The historical record on the Rule of Four is incomplete (Stevens, 1983; Revesz & Karlan, 1988; O’Brien, 1997; Epstein & Knight, 1998; Hartnett, 2000). We know, however, that its origins come sometime after passage of the Evarts Act of 1891. This law established the circuit courts of appeals and codified that no right of appeal to the Supreme Court existed. The result was that the justices had much greater discretion over their appellate docket. As Hartnett (2000) put it, “thus was born the then revolutionary, but now familiar, principle of discretionary review of federal judgments on writ of certiorari.” Although there is evidence justices relied on a minority certiorari rule through the late 1800s and early 1900s, it was not until 1925 that its use became public when Justice Willis Van Devanter appeared before the House Judiciary Committee during its hearings on the Judges’ Bill.16

Van Devanter’s purpose was to “assure Congress that increased control over its [the Court’s] own docket would not lead to arbitrary dismissal of cases” (Robbins, 2002, p. 12).

More specifically, to assuage the worry that the Court would reject cases that could be potentially important, Van Devanter explained that:

We always grant petitions when as many as four think that it should be granted and sometimes when as many as three think that way. We proceed upon the theory that, if that number out of nine are impressed with the thought that the case is one that ought to be heard and decided by us, the petition should be granted.

(2002, p. 12)

A decade later, Chief Justice Hughes reiterated Justice Van Devanter’s response to the congressional concern that the Court may not take cases important for the law because of the justices’ discretion over their docket. In a speech before the American Law Institute he noted, “we are liberal in the application of our rules and certiorari is always granted if four justices think it should be, and, not infrequently, when three, or even two, justices strongly urge the grant” (Hughes, 1937, p. 459). The point is that for at least the past 80 years a minority of the justices has controlled the Court’s agenda.

Empirical work on the Rule of Four focuses almost exclusively on how it affects the size of the Court’s docket each term. For instance, Stevens (1983) argues that the Rule of Four comes into play in about 25% of all cases that make the discuss list. He concludes that many of these cases are probably unimportant, and should therefore be left off of the plenary docket. O’Brien (1997) obtains similar results in his analysis of Justice Marshall’s docket books for the 1990 term. He finds that 22% of cases decided during this term were granted certiorari with only four votes.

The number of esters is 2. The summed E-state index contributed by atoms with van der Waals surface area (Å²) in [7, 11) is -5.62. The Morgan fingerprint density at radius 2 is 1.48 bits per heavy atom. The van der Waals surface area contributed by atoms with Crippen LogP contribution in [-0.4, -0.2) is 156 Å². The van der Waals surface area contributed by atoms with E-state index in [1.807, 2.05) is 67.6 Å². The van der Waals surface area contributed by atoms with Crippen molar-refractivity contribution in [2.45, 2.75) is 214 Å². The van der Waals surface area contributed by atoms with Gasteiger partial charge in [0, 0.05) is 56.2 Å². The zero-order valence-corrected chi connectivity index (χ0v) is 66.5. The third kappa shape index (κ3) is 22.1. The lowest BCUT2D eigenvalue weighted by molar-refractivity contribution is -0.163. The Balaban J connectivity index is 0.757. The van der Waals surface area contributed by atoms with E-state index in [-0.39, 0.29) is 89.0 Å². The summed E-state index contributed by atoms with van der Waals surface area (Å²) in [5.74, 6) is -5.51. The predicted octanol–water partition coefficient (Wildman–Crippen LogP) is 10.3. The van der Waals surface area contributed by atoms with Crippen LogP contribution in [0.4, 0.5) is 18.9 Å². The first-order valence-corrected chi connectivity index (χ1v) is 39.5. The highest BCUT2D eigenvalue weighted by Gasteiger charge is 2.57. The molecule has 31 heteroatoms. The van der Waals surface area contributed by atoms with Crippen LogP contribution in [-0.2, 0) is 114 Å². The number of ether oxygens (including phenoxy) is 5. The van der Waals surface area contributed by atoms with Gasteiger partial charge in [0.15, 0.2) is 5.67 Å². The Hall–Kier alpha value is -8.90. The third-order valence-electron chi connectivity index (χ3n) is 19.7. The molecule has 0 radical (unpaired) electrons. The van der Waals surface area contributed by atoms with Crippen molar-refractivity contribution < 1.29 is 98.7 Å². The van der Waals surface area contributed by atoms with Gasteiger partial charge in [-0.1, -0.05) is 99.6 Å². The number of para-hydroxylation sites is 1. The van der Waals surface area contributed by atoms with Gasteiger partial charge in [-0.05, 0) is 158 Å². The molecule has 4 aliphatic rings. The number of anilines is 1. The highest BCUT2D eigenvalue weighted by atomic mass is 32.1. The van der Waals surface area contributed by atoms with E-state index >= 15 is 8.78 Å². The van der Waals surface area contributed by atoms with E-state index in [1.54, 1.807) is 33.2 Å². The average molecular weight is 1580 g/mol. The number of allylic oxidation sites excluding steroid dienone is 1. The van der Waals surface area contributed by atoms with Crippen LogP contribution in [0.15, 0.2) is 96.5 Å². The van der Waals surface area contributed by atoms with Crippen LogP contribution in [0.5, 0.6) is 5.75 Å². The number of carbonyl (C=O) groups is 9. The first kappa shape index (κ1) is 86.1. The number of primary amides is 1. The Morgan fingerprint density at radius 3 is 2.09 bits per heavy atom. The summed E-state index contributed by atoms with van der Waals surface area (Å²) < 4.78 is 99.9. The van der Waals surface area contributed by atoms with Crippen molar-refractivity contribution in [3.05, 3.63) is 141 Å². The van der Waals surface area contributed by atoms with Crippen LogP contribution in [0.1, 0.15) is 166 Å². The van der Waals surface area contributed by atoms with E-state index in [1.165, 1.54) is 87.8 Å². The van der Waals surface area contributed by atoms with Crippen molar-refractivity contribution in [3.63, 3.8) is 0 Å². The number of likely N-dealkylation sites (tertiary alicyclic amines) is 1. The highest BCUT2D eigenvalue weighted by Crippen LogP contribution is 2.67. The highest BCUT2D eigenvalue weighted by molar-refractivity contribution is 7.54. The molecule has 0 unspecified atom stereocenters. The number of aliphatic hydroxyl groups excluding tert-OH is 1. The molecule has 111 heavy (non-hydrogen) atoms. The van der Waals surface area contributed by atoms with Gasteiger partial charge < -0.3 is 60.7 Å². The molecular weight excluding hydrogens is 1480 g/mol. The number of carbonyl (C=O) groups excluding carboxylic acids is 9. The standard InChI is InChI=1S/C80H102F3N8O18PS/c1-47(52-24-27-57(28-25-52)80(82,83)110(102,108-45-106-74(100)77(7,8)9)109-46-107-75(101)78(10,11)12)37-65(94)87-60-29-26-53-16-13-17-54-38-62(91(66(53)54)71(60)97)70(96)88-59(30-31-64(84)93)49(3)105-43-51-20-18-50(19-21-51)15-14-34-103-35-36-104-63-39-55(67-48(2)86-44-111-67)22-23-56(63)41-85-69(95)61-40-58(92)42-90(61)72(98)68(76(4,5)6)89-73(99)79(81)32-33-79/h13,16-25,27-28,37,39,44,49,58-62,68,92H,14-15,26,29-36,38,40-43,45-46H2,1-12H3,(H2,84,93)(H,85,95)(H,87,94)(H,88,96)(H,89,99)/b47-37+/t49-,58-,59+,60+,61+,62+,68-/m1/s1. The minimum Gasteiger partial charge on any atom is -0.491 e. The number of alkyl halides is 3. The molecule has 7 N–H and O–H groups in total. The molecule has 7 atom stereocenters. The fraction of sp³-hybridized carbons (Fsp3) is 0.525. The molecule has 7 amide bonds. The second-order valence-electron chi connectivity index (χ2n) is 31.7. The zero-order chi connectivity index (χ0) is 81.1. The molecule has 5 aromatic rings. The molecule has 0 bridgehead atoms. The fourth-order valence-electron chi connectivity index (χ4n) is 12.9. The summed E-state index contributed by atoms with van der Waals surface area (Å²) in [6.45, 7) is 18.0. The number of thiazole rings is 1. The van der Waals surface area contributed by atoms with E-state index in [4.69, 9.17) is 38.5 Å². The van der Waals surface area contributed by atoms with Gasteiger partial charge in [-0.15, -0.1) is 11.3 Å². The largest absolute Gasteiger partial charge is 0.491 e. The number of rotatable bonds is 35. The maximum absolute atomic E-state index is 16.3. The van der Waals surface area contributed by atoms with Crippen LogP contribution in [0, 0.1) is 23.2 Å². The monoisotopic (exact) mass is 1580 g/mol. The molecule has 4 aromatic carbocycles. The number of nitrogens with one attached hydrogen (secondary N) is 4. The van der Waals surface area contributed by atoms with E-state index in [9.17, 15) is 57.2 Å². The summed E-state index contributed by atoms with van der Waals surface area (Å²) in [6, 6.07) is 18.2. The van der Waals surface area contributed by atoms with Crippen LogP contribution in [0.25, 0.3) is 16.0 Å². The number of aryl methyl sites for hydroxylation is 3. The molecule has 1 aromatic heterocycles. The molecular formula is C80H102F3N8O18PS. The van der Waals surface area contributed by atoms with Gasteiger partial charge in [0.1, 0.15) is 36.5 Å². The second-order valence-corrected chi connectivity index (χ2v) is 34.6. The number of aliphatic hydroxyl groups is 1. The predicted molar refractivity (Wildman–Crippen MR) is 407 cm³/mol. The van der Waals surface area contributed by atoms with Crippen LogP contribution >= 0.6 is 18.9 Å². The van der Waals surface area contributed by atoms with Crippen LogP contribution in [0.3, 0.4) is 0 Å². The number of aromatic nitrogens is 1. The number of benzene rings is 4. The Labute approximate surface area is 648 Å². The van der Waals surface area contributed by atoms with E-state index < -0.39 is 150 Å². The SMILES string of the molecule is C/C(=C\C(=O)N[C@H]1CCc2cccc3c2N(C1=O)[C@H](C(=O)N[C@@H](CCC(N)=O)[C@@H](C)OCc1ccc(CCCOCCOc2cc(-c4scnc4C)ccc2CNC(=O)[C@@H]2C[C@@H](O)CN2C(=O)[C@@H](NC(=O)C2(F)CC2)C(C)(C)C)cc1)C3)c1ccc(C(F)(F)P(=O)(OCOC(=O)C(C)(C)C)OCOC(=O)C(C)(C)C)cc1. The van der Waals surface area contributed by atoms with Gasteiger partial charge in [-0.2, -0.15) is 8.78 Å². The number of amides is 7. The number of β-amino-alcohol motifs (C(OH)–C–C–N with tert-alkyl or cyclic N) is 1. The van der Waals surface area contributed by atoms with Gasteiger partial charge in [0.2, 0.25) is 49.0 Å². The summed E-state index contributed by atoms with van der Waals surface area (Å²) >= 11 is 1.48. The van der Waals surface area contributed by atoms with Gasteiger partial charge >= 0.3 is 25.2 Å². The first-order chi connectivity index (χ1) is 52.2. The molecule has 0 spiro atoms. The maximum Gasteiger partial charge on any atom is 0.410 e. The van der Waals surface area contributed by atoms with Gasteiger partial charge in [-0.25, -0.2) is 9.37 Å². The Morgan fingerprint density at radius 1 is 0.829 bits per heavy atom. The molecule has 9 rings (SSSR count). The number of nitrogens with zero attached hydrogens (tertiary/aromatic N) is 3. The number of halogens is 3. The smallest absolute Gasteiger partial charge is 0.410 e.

Perry and Carmichael (1985–1986) take the question of case selection a bit further. They test whether the Rule of Four protects “important” cases. By their operationalization this does not happen because most important cases almost always receive at least five votes for certiorari. Perry and Carmichael point out, however, that if the Court is interested in taking “nearly significant” cases it should not abandon its long-lasting rule.

While Perry and Carmichael suggest the Rule of Four protects somewhat important cases, the normative implication of Stevens’s and O’Brien’s findings is that the Court should consider abandoning this rule. For Stevens, the quarter of all cases docketed with fewer than five votes presented an additional and unnecessary burden on him and his colleagues. Indeed, Stevens believes the Court should decide only the most important cases, and therefore the problem of overworked justices could be abated by taking only those cases with a majority vote on certiorari.

Beyond the debate between legal scholars and justices, the Rule of Four has drawn scorn from the mass media as its incompatibility with majority rule has come to light in death penalty cases (Liptak, 2007). A prisoner sentenced to death needs the vote of a simple majority, or five justices, to stay or postpone his or her execution, yet the Rule of Four allows a minority of justices to place a prisoner’s appeal on the docket. This sets up the possibility that the Court could simultaneously grant a prisoner’s petition to appeal his or her sentence while refusing to stay the execution that would, in the legal lexicon, “moot” the case if the prisoner was subsequently executed.